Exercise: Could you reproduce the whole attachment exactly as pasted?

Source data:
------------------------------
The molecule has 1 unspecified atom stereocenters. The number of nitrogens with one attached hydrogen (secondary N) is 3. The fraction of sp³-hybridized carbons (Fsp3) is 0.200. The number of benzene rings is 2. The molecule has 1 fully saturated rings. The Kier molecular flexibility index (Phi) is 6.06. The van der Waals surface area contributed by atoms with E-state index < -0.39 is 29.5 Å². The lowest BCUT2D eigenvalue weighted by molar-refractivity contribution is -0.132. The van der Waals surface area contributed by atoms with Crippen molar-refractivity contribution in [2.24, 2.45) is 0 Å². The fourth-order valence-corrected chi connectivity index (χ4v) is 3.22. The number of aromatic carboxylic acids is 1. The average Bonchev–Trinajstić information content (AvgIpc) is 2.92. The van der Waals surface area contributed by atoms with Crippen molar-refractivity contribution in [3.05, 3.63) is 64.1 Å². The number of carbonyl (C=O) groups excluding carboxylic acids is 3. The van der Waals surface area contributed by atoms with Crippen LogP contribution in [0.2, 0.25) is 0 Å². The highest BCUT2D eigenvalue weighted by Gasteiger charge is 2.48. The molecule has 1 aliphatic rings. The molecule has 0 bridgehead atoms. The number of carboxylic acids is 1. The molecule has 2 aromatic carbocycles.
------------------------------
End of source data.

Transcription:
The molecule has 1 unspecified atom stereocenters. The number of nitrogens with one attached hydrogen (secondary N) is 3. The fraction of sp³-hybridized carbons (Fsp3) is 0.200. The number of benzene rings is 2. The molecule has 1 fully saturated rings. The Kier molecular flexibility index (Phi) is 6.06. The van der Waals surface area contributed by atoms with E-state index < -0.39 is 29.5 Å². The lowest BCUT2D eigenvalue weighted by molar-refractivity contribution is -0.132. The van der Waals surface area contributed by atoms with Crippen molar-refractivity contribution in [2.24, 2.45) is 0 Å². The fourth-order valence-corrected chi connectivity index (χ4v) is 3.22. The number of aromatic carboxylic acids is 1. The average Bonchev–Trinajstić information content (AvgIpc) is 2.92. The van der Waals surface area contributed by atoms with Crippen molar-refractivity contribution in [3.05, 3.63) is 64.1 Å². The number of carbonyl (C=O) groups excluding carboxylic acids is 3. The van der Waals surface area contributed by atoms with Crippen LogP contribution in [0.2, 0.25) is 0 Å². The highest BCUT2D eigenvalue weighted by Gasteiger charge is 2.48. The molecule has 1 aliphatic rings. The molecule has 0 bridgehead atoms. The number of carboxylic acids is 1. The molecule has 2 aromatic carbocycles.